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Under-the-Desk Exercise Equipment? 28

stoat asks: "I am a rather large man looking for exercise alternatives. I was thinking that an under desk pedaling machine might be just the ticket. Could perhaps hook it up to your computer and log total calories burned. The question is, has this already been done? It would seem to be the rather large number of 'large' people in the geek community could really use something like this."
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Under-the-Desk Excersize Equipment?

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  • Oh course, his consideration is bad from a nutrition point of view. A normal diet should have:

    Fat %30 of kcalories
    Saturated Fat %10 (incl in fat %)
    Carbohydrate %60
    Protein %10

    I'd recommend ready a good nutrition book, which will explain why most protein diets are spoofs.
  • by PD ( 9577 )
    I think the guy wants to program while he's walking. I would too. I love walking, because it's a great time to think. But sometimes I think of something cool, and I have to wait until I get in front of a machine before I can act on it. Since I like to walk a few miles at a time, that can be a couple hours before that happens. I'd love to have a wearable, not so I can write a lot of code when I'm walking, but so that I can do quick little things when I don't want to go back to a computer right away.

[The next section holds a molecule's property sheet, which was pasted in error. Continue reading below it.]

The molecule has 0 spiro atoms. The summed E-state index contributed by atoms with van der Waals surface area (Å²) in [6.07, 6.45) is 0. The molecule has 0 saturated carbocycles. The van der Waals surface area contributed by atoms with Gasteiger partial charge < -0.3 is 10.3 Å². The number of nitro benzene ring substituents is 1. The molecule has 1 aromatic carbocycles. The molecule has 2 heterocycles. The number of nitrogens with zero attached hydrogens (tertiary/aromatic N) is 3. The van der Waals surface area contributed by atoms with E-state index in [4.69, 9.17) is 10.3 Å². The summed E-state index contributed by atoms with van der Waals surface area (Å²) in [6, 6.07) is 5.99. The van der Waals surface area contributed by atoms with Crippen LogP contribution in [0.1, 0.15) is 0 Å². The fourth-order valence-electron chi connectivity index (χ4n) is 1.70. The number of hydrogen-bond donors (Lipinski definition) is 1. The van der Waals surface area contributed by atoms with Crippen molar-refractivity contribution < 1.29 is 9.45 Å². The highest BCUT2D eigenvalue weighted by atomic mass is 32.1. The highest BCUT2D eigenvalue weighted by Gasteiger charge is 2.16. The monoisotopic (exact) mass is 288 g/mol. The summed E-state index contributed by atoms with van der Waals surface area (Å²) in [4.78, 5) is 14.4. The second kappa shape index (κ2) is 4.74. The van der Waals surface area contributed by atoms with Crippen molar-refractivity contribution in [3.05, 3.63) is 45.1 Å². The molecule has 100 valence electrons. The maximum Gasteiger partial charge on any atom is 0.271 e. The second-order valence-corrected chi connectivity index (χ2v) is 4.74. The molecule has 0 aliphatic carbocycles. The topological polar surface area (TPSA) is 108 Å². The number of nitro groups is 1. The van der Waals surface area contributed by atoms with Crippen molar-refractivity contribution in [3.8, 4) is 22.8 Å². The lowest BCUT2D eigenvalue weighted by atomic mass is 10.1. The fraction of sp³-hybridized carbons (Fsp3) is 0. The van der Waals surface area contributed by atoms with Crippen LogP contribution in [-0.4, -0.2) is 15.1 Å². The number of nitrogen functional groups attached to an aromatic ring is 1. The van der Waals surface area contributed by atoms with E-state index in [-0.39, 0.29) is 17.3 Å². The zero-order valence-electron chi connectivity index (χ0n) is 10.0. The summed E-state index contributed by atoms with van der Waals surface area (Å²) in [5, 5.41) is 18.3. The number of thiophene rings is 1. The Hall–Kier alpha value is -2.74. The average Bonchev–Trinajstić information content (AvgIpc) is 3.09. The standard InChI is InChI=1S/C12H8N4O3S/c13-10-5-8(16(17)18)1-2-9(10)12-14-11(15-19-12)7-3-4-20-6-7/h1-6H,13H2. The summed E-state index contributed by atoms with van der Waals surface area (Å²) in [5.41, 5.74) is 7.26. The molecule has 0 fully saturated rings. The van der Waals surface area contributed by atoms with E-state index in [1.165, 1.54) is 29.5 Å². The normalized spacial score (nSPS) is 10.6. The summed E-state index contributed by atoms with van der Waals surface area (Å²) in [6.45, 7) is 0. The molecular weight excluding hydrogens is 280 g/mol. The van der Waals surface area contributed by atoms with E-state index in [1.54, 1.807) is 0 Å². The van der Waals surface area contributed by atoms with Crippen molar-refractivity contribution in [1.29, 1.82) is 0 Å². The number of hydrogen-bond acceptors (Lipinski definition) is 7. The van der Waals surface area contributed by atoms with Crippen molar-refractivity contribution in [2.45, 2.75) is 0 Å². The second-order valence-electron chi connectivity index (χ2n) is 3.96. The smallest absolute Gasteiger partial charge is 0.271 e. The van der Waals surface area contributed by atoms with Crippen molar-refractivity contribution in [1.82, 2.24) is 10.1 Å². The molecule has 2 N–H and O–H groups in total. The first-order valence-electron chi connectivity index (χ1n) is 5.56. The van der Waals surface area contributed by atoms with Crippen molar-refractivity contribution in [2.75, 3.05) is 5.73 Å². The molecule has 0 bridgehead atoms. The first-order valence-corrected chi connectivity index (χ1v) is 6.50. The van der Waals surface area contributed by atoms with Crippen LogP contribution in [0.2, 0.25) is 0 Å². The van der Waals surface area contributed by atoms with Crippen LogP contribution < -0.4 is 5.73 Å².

• Creatine is fine, but the thing is that Cliff still needs to find the time to work out.

    My suggestion to Cliff would be to read everything he can on the Cyberpump [cyberpump.com] website. It has everything you need to know about H.I.T. (or High Intensity Training), which basically espouses the benefits of brief, high intensity weight training. Just the thing for the time-poor. If you are pressed for time, at least read the HIT FAQ [cyberpump.com].

    Also, if you're interested in creatine, check out the following article [cyberpump.com] in Lyle McDonald's Nutrimuscle on Cyberpump [cyberpump.com] for some unbiased information on creatine supplementation.

    Wocko
  • Actually cross country skiing is better than running. . .

    Although it would be nice to have some type of excersise that you could do while working I doubt it going to have much effect, and more importantly isn't going to significantly improve your quality of life.

    Got to admit I am looking for some kind way (time, and lack of inertia) to get fitter, although I have the opposite problem, I used to weigh about 28lb (?? 2 stones) more than I do now, although back then I was working for the forestry, rebuilding an old stone house and studying kung fu, now I even get tired going up stairs which really comes as a shock.

    can't someone just make the internet go away?

  • Nonetheless I will not stay silent while you malign a great art form.